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BIMA Calls on UK Government to Embed Digital Literacy across Curriculum

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London, UK
As Digital Day schools jump in numbers, BIMA is calling on the government to address the nation’s talent pipeline problem
BIMA, the UK’s digital and tech trade body, is calling on the government to address the nation’s talent pipeline problem by embedding digital literacy across the curriculum.

The call comes as BIMA begins the run up to Digital Day 2019 (12 November), an annual national day of action that connects digital and tech companies with students in schools around the country. Over 5000 students took part last year - with that figure expected to jump in 2019 - with school registrations almost double that of last year’s numbers at this time (85 were registered by July 2018 for last year’s Digital Day, compared to 162 registered so far in 2019). Industry participation is also up by two thirds (28 companies were registered for Digital Day 2018 by July 2018 compared to 95 registered in June 2019 for this year’s Digital Day). 

BIMA has found that over one third (34% of those surveyed after Digital Day 2018) of students feel they don't get the digital learning they need, with computer studies courses only covering a specific and limited area of digital skills, like coding. BIMA warns that limiting digital education to the computer room is a blinkered approach that will damage the economy long term.

Natalie Gross, BIMA co-president says: “The vast majority of UK businesses are driven by digital, whether through their products, operations and communications. Amazing new technologies are becoming part of our lives, from AI, to self-driving cars, to virtual reality and blockchain. We need people who can create them, and we need people who can imagine how to use them across all kinds of markets.”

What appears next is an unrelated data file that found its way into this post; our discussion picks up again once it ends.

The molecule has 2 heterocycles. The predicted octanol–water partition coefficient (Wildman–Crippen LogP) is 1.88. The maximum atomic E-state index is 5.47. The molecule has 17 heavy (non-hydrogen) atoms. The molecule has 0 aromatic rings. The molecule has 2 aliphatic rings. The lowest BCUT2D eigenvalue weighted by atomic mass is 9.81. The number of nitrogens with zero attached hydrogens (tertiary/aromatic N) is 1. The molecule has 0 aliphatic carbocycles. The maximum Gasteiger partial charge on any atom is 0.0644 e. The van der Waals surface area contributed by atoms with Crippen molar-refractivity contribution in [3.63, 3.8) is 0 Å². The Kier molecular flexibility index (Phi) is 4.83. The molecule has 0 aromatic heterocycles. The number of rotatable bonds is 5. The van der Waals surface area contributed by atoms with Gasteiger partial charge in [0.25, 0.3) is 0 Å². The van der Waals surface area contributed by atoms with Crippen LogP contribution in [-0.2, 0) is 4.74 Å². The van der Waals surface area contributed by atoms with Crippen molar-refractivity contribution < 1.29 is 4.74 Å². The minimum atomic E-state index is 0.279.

She continues: “People come from all over the world to work in the UK’s tech and digital sector, but we are failing as a talent producer. By isolating digital skills development in the computer room, we are missing an opportunity to open young people’s eyes to the way technology can transform their futures, whatever career they choose.”

BIMA is not alone in highlighting the issue. A recent CBI/TCS report has reinforced the talent pipeline crisis, with 60% of larger firms reporting that their digital skills needs will increase dramatically over the next three to five years. Small businesses are even more desperate - with 69% reporting they will see a significant increase over the next two years.

Digital Day takes place on 12 November, 2019 across the UK, and is part of the range of initiatives run by the BIMA Young Talent Council. The deadline for schools and businesses to register is 31 October 2019. Visit the BIMA Digital Day website for more information.

Amanda Follit, chair of BIMA’s Young Talent Council, says: “We urgently need to acknowledge and address the gaps that exist in our approach to digital education. They have led to a talent pipeline crisis that UK businesses cannot afford to face. BIMA Digital Day does its part by getting industry into schools to help students understand the skills they need to succeed and the opportunities that await them. The government needs to do its part by exploring different approaches to education, from classroom to peer- and community-based learning, and through the power of strategic industry partnerships working inside communities.”

BIMA Digital Day quick facts:

  • Over 200 schools and businesses and 5,000 13-15 year olds are expected take part around the UK in 2019.
  • Students will submit their activities to a panel of experts with winning schools winning a cash prize. Winning teams take part in workshops with leading brands and industry experts.
  • 90% of participants say they would consider a career in digital as a result of the day.
  • BIMA Digital Day works with challenge partners to create real world briefs for students to work on. Past partners include Vodafone UK, The FA, BBC Studios, Microsoft, and Channel 4.

BIMA Digital Day 2018 winners from Abbots Lea school attend a Vodafone workshop: